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Former defense secretary Mark Esper: President Trump suggested shooting protesters, missile strikes in Mexico

Mark Esper: The 60 Minutes Interview
Former Secretary of Defense Mark Esper: The 60 Minutes Interview 13:13

Mark Esper is a Washington insider who spent his whole career flying below the radar – until he became President Donald Trump's second secretary of defense. A West Point graduate and paratrooper, Esper spent 10 years as a by-the-book Army officer. And when he left active duty, he moved through the revolving doors of think tank jobs, Capitol Hill & Pentagon staff positions, and defense lobbying. It all turned out to be boot camp for his assignment as defense secretary -- and a face-off with Mr. Trump, whom he came to regard as a threat to American democracy. But we begin tonight with the former defense secretary's thoughts on Russia's war in Ukraine.

Norah O'Donnell: Overall, how would you grade President Biden and his administration's-- performance in terms of Ukraine?

Mark Esper: It's mixed. They had a shaky start. I would've never taken the military option off the table, for example. I don't understand the reluctance to provide-- the Ukrainians with MiGs 

Norah O'Donnell: Fighter jets.

Mark Esper: Fighter jets, that's right. But-- since then, it's picked up. I think we're now flowing more supplies and material and weapons into Ukraine. I think they've done a good job of bringing the allies along, which is important. You-- you have to act collectively. And you have to give some credit, by the way, to the Congress, which I think-- you know, in the few-- few issues that has unified Congress has been this one, support for Ukraine. And in some ways, they've led the administration. So it's good to see now Congress and the Executive Branch-- acting together, reasonably aligned, to help the Ukrainian people.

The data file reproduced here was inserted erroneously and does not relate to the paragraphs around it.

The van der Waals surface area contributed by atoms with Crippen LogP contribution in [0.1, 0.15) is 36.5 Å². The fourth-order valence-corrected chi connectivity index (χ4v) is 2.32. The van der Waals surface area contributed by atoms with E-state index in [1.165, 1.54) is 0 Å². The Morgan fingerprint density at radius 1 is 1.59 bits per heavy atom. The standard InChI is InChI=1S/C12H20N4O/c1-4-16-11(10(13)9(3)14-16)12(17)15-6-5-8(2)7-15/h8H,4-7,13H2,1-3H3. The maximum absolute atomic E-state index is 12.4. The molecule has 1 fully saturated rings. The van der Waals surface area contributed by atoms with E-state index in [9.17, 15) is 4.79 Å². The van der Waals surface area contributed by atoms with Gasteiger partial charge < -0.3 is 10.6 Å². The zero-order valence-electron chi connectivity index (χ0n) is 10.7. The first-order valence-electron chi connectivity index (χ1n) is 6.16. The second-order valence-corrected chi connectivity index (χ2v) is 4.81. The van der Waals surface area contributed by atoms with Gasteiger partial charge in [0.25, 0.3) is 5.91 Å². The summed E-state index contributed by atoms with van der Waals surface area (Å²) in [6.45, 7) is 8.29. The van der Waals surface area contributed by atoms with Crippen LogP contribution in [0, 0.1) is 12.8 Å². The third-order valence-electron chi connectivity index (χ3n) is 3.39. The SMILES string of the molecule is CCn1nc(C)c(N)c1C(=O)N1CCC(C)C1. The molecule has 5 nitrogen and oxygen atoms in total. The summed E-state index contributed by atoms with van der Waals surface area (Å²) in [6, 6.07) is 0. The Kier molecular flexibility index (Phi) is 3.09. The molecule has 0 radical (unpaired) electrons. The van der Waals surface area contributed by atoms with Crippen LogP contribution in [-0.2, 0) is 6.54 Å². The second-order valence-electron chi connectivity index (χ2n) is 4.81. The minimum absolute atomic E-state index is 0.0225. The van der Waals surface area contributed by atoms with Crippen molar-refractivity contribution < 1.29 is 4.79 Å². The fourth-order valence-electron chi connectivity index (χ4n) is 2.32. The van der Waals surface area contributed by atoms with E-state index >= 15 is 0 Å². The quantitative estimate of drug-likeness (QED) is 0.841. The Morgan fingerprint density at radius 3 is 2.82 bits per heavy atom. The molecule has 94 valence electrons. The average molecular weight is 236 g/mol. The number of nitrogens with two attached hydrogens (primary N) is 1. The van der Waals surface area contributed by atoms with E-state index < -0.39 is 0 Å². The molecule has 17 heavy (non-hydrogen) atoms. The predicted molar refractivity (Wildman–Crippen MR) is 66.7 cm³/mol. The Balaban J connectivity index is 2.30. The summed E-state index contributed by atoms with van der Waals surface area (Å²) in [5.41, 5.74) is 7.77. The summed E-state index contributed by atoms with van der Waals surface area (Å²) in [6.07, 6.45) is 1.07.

Tomorrow, May 9, marks an important day on the Russian calendar, victory in World War II.

Mark Esper: Well, I think the conventional wisdom right now seems to be that by May 9th-- Putin is gonna try and secure Donbass, which would be-- occupying the rest of the Donetsk and Luhansk provinces, if you will, and declare them protected. 

Norah O'Donnell: Is there any scenario where President Putin could take those regions and then just declare victory?

Mark Esper: Absolutely, absolutely.  I mean, if I were a betting man today, I'd say that is what he will do. He'll at least secure the-- all of Donbass, declare that he's liberated the Russian-speaking peoples of that region, and declare victory. And that will become another frozen conflict. 

  Mark Esper

Mark Esper's time as secretary of defense began when he was overwhelmingly confirmed by the Senate, 90-8, on July 23, 2019. Two days later, on a phone call with President Zelenskyy, Mr. Trump asked for a "favor" while he was holding up aid to Ukraine. The call ultimately led to his impeachment.  

Norah O'Donnell: You had to keep pressing President Trump to release $250 million in aid to Ukraine?

Mark Esper: Yes, it would be an argument after an argument. And I'd have to say, "Look, Mr. President, at the end of the day, Congress appropriated. It's-- it's the law. We have to do it." 

Esper writes in his new memoir, "A Sacred Oath," that the Ukraine affair was an early source of tension between him and President Trump. That tension would grow, as he told us when we met him at his alma mater, West Point.